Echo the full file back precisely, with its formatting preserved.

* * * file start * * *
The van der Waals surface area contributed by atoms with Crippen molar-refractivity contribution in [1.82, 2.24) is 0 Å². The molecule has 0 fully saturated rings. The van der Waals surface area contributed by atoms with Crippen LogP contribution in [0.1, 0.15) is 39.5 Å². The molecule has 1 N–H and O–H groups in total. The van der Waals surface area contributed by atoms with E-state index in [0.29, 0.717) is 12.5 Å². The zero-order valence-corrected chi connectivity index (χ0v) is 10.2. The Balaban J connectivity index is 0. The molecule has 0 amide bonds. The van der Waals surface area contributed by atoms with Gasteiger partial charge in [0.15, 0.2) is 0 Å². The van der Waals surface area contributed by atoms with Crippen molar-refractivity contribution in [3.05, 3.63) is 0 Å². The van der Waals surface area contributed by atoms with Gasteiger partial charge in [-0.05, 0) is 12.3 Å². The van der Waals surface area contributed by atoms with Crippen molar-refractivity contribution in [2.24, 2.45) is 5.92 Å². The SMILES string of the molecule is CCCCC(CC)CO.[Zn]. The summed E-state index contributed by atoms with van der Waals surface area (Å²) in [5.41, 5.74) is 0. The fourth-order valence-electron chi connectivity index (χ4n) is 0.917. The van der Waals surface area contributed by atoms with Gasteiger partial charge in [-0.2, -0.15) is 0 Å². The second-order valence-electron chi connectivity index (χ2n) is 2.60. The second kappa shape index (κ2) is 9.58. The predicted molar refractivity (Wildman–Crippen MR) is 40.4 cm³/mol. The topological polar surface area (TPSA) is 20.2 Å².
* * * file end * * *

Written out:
The van der Waals surface area contributed by atoms with Crippen molar-refractivity contribution in [1.82, 2.24) is 0 Å². The molecule has 0 fully saturated rings. The van der Waals surface area contributed by atoms with Crippen LogP contribution in [0.1, 0.15) is 39.5 Å². The molecule has 1 N–H and O–H groups in total. The van der Waals surface area contributed by atoms with E-state index in [0.29, 0.717) is 12.5 Å². The zero-order valence-corrected chi connectivity index (χ0v) is 10.2. The Balaban J connectivity index is 0. The molecule has 0 amide bonds. The van der Waals surface area contributed by atoms with Gasteiger partial charge in [0.15, 0.2) is 0 Å². The van der Waals surface area contributed by atoms with Crippen molar-refractivity contribution in [3.05, 3.63) is 0 Å². The van der Waals surface area contributed by atoms with Gasteiger partial charge in [-0.05, 0) is 12.3 Å². The van der Waals surface area contributed by atoms with Crippen molar-refractivity contribution in [2.24, 2.45) is 5.92 Å². The SMILES string of the molecule is CCCCC(CC)CO.[Zn]. The summed E-state index contributed by atoms with van der Waals surface area (Å²) in [5.41, 5.74) is 0. The fourth-order valence-electron chi connectivity index (χ4n) is 0.917. The van der Waals surface area contributed by atoms with Gasteiger partial charge in [-0.2, -0.15) is 0 Å². The second-order valence-electron chi connectivity index (χ2n) is 2.60. The second kappa shape index (κ2) is 9.58. The predicted molar refractivity (Wildman–Crippen MR) is 40.4 cm³/mol. The topological polar surface area (TPSA) is 20.2 Å².